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Nothing's Ever Easy: Cubs 5, Dodgers 4

Yes, I stayed up for the end of this one -- when Kerry Wood loaded the bases in the last of the 9th I was starting to wish I hadn't -- but in the end, all was well, after Kerry struck out Matt Kemp to preserve the Cubs' 5-4 win over the Dodgers, their fourth straight win over LA (giving them the all-time series lead over the Dodger franchise, 1011-1010).

Figures, doesn't it, that the one game I'm going to manage to stay up late to see its conclusion this week, is the longest one of the week, going three hours and seven minutes. So I am a bit bleary-eyed but happy this morning, as the Cubs maintain the best record in baseball at 39-22; check the "Best Starts Since 1900" box on the sidebar to see the 2008 team has now moved up; there are now only five Cub teams since 1900 that have started better: 1906, 1907, 1910, 1918 and 1969.

That's four pennant winners and one that shoulda.

And Kerry Wood, who some here were ready to throw under the bus when he had a tough debut as closer on Opening Day, is now leading the National League in saves.

Once again, this team won with a different hero; last night it was Kosuke Fukudome, who hit his first MLB home run away from Wrigley Field and who drove in the winning run with e perfectly-placed single off his countryman Takashi Saito in the 9th inning. Maybe the arrival of Kosuke's family in the USA has something to do with it:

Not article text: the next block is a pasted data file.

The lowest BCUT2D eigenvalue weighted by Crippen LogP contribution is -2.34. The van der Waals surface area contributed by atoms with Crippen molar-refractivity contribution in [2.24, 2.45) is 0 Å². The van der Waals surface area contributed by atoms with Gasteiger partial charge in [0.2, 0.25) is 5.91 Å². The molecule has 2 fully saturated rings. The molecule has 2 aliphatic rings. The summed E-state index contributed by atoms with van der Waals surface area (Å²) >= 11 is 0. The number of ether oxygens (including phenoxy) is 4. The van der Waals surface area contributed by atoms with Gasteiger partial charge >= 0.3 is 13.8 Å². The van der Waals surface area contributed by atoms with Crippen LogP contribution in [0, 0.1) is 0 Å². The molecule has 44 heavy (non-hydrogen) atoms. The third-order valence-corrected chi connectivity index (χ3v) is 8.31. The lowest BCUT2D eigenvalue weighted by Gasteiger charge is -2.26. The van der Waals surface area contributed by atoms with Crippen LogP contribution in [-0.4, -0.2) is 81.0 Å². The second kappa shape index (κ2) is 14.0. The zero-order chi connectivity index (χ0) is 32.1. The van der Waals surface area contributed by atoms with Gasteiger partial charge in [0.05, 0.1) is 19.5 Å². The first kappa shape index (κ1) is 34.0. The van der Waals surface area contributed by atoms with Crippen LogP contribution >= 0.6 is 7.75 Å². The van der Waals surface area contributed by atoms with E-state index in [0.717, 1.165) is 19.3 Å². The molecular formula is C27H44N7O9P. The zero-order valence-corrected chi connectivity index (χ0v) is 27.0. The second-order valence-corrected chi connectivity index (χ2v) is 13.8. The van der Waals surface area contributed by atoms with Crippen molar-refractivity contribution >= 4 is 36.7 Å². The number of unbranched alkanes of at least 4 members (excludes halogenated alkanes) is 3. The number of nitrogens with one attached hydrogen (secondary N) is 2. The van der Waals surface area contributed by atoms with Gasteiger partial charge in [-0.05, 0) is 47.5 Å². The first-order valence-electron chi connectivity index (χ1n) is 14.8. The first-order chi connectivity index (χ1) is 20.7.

"Perhaps it's because my family is in town," Fukudome said of his wife and young son, who joined him in San Diego. "I'll make sure they stay."

Hey, whatever works. The Cubs blew an early 4-0 lead when Jeff Kent homered twice, once off Ryan Dempster, once off Bob Howry, who nearly did a Ted Lilly slam-the-glove-down move, rare for him -- you almost never see Howry show emotion on the mound -- but this resilient team came back. Props to Neal Cotts for throwing a scoreless inning -- so far, since his recall, Cotts looks more like the setup man who had a 1.94 ERA for the 2005 champion White Sox, than the guy who got sent down seemingly never to return last year.

I still worry, as I am sure you do, a bit about Derrek Lee, who went 0-for-4 again last night. I'm sure he'll come out of this; it hasn't hurt his defense, which was clearly in evidence again last night, and plenty of great players go into slumps. Right now, with Daryle Ward out (and not likely to return anytime soon) and Micah Hoffpauir back at Iowa, it's not likely D-Lee will get a day off until the team off day on Monday, after which -- I never thought I'd write this -- I actually hope Hoffpauir will be back, not only to maybe give D-Lee a breather, but to get rid of the 13th pitcher, an unnecessary luxury for a manager who seems to have fallen in love with the scourge of the first decade of the 21st Century, the one-batter appearance.

This is too much complaining for a team that's playing this well, I fear. Even Jim Edmonds seems to be getting a bit closer to the guy we all hated in Cardinal red; he had two more hits last night and made a slick diving catch in CF. So enjoy the moment; there's only one more Late Night With The Cubs (tonight) until the team heads to San Francisco at the end of this month. Onward, and this morning please give some thanks to the Nationsls' Elijah Dukes, who hit a two-run walkoff HR in the 10th inning to give Washington a doubleheader split with St. Louis after they had blown a 7-0 lead; this kept the Cubs' lead in the NL Central at its largest of the year, 3.5 games. Till tonight.